Big Wins for Marine Conservation in Belize

Ray Jacobs (left) hands over his gillnet to Janelle Chanona, Oceana’s Vice President in Belize. Also pictured is Fidel Audinett (center), a Belizean fisher who had been petitioning the government to ban gillnets since 1997. Photo Credit: © Oceana/Alex Ellis

Wonderful news out of Belize!

Tackling a triple threat: Belize banned bottom trawling, offshore drilling, and now gillnets

For a country that’s slightly smaller than the U.S. state of Massachusetts, Belize boasts an inordinate number of ocean wonders. It’s home to the world’s second longest barrier reef, which Charles Darwin once described as “the most remarkable reef in the West Indies.” Here, you’ll find more than 500 unique fish species – enough to give every Belizean island its own mascot and still have about 50 left over.

Because this little Caribbean country has a lot worth protecting, it has enacted some of the strongest ocean conservation laws in the world – and they just got even stronger. Following hard-fought victories that banned all trawling and offshore oil drilling in Belize’s waters, the country has now outlawed gillnets, a fishing gear that kills turtles, manatees, and many other marine animals.

In addition to implementing a nationwide gillnet ban, the Belizean government signed an agreement with Oceana and the Coalition for Sustainable Fisheries to help licensed gillnet fishers transition to other jobs. As a result, Belizean resources and livelihoods will be protected well into the future.

As Janelle Chanona, Oceana’s head in Belize, put it: “This is a historic moment for Belize, her people, the Caribbean Sea and, most importantly, for everyone who depends on the country’s marine resources for their livelihoods.”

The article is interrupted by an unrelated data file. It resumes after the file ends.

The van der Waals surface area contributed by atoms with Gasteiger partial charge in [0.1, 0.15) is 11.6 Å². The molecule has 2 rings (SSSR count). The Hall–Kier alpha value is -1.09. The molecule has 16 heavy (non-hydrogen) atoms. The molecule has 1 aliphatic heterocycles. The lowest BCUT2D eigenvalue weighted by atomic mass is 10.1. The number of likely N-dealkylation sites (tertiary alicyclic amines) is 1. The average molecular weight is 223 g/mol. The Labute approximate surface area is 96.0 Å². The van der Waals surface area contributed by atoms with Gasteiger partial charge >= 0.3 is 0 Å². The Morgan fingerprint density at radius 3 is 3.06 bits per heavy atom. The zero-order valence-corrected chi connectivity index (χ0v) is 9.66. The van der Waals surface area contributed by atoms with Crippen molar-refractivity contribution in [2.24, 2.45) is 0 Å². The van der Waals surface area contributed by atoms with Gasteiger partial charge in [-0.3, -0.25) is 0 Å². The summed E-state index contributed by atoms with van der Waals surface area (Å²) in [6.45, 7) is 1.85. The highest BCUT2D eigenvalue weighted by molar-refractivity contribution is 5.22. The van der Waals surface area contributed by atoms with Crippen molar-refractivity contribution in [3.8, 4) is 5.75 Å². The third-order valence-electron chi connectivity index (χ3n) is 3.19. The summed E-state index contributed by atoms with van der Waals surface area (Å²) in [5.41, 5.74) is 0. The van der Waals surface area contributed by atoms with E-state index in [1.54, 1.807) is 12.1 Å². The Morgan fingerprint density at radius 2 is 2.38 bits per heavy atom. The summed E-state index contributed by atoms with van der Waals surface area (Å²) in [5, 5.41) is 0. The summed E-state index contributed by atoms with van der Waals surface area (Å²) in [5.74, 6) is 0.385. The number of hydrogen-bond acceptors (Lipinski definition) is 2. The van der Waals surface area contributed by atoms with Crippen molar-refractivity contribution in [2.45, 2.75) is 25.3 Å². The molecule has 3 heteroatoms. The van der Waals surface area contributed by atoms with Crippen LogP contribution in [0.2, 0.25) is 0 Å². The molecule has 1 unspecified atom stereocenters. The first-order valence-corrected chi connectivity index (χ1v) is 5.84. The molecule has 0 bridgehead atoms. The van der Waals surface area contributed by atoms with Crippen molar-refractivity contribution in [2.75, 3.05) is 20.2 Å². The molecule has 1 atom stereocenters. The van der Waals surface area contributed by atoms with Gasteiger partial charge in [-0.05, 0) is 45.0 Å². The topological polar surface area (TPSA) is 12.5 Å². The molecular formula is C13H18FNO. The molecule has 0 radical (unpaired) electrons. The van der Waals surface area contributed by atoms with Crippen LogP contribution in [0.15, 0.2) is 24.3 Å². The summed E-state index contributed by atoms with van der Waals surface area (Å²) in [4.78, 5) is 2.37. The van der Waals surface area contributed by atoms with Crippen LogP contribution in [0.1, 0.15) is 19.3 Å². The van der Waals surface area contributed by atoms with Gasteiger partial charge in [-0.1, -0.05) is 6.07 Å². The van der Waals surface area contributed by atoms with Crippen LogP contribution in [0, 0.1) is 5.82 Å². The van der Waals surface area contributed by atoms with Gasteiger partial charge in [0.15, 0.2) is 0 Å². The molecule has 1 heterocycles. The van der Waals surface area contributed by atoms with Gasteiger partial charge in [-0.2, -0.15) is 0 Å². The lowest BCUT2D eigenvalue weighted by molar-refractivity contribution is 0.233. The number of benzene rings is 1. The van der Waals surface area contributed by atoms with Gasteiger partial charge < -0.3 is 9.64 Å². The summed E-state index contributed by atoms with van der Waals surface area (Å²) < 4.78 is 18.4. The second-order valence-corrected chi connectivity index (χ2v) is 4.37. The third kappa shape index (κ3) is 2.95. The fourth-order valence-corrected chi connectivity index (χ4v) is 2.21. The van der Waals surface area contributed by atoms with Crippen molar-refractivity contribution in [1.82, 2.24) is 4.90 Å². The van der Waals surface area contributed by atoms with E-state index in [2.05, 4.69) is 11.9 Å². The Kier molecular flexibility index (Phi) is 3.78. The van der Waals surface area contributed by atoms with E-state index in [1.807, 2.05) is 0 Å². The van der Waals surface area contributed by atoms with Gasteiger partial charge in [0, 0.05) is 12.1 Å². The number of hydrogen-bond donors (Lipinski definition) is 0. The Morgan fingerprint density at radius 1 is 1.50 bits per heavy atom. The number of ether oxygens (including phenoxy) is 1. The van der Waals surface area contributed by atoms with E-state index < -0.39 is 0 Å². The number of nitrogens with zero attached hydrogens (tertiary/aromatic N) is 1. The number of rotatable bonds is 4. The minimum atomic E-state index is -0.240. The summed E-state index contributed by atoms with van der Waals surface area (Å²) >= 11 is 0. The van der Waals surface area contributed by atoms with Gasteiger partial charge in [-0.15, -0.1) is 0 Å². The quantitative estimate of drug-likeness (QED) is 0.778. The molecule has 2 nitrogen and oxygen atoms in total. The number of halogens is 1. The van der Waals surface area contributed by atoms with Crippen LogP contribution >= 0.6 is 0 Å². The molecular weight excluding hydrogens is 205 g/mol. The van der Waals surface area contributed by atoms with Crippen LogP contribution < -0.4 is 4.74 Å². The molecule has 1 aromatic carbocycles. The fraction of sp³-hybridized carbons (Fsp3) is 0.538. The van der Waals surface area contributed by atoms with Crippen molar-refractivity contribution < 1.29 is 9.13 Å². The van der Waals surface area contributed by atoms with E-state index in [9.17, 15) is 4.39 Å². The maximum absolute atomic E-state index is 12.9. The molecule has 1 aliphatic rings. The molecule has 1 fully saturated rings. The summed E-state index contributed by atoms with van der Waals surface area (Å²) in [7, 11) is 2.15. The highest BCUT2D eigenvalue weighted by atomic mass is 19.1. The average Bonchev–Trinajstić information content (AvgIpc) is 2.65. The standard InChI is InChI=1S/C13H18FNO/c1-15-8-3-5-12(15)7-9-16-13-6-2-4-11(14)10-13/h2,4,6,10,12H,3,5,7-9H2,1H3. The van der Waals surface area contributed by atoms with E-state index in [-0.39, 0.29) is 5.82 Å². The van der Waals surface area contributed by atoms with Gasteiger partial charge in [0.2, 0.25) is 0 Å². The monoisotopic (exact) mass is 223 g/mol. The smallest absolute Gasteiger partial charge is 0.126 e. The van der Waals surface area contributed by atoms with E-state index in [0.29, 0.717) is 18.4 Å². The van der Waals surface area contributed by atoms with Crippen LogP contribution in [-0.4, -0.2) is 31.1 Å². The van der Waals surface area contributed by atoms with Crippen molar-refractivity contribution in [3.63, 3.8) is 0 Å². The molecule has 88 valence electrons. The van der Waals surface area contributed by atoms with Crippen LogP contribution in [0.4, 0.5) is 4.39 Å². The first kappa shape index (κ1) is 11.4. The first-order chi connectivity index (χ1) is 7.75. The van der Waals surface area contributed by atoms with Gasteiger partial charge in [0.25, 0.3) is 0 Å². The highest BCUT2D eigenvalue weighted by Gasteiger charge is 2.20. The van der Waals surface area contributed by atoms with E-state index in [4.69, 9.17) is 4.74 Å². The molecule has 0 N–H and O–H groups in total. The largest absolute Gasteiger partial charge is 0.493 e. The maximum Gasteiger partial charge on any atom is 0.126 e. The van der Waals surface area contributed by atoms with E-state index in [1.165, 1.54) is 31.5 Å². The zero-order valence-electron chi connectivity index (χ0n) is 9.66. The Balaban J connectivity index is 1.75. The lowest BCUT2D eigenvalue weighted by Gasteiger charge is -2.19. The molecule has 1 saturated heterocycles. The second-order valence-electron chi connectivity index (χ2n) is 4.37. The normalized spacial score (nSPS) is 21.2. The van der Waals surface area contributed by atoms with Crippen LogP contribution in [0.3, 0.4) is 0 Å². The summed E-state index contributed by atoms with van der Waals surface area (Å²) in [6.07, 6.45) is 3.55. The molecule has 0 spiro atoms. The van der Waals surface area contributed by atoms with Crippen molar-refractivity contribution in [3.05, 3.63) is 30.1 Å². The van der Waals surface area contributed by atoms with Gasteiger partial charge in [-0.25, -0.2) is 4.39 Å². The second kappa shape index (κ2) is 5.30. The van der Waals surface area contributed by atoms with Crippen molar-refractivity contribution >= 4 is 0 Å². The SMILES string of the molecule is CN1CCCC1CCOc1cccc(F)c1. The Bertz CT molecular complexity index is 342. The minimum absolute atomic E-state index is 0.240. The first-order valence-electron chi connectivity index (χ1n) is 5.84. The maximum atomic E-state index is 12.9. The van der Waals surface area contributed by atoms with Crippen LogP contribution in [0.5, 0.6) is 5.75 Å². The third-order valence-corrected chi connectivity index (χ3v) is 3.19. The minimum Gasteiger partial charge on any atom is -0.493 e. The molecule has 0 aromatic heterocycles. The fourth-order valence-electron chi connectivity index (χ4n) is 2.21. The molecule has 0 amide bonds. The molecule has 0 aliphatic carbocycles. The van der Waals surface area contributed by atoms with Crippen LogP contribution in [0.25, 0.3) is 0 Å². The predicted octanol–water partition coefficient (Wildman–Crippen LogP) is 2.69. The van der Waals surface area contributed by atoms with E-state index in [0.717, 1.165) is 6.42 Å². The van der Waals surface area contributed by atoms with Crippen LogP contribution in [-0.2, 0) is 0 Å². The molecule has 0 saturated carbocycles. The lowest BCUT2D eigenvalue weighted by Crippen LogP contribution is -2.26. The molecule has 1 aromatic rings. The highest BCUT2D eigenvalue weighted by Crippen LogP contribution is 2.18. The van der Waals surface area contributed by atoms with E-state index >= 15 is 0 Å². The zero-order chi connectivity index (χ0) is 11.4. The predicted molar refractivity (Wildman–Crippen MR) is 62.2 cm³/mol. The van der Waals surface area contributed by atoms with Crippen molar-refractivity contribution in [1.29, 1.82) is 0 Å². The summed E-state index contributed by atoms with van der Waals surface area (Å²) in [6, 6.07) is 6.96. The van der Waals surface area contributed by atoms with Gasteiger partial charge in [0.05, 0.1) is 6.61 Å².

Belize’s Great Blue Hole, a massive marine sinkhole and World Heritage Site, is one of the many remarkable features that benefits from stronger ocean protections. Photo Credit: © Oceana/Alex Ellis

To say that gillnets harm marine life would be putting it delicately. The reality is far grislier. Nicknamed “walls of death,” these nets, which can measure a mile long when linked together, are indiscriminate in what they catch. They’re designed to snag fish by their opercula – the plate that protects their gills, also known as a gill cover – but they also trap non-targeted animals. Once ensnared, an animal might suffocate to death because they can no longer push air through their gills, or because they cannot resurface to breathe.

Many of these dead animals are chucked back into the ocean because they can’t be sold for profit. In Belizean waters, protected species like bonefish, tarpon, and manatees – and at least one species of endangered shark – have fallen victim to gillnets. In 2015, a rarely seen scalloped hammerhead got tangled up in a gillnet and drowned, making local headlines and sparking outrage. Gillnets have also ensnared critically endangered sawfish, a unique ray with a long snout and sawlike teeth that is said to be locally extinct.

For Lowell “Japs” Godfrey, a former gillnetter in Belize, the carnage and wastefulness were too much to bear. He handed over his net more than a decade ago and never looked back, instead switching to sustainable seaweed farming.

“With gillnets we have a lot of stuff that we just dump because we kill it, and we don’t use it,” Godfrey said. “That is one of the things that caused me to back off [from using gillnets]. I use [my vocation] not only to earn money, but to educate myself about the marine environment.”

‘Gear of choice’ for illegal fishers

Godfrey’s career change was part of a larger trend. Gillnetting has fallen out of favor, and nowadays, fewer than 100 licensed gillnetters remain in Belize. In fact, less than 3% of commercial fishers in Belize use gillnets, and some Belizean fishers have been backing a gillnet ban for more than 20 years.

The problem persists, in large part, because gillnetting is the “gear of choice” for illegal fishers, according to Chanona. Many gillnetters are coming from neighboring countries and fishing illegally in Belizean waters, then swinging by other countries’ ports to sell their catch. Doing so depletes Belize’s ocean and deprives local fishers and tourism workers of income that hinges on abundant oceans.

“COVID has reminded us that fishing-based income is more important than ever to protect,” Chanona said. “Foreign gillnetters come to their favorite fishing spot in Belize, then take all their marine products to ports in Guatemala and Honduras. Even though they are fishing in Belizean waters, none of the fruit of that labor comes through the legal economy here in Belize. Belizeans will have nowhere to fish if everything is depleted by destructive fishing practices.”

Read the entire article here.


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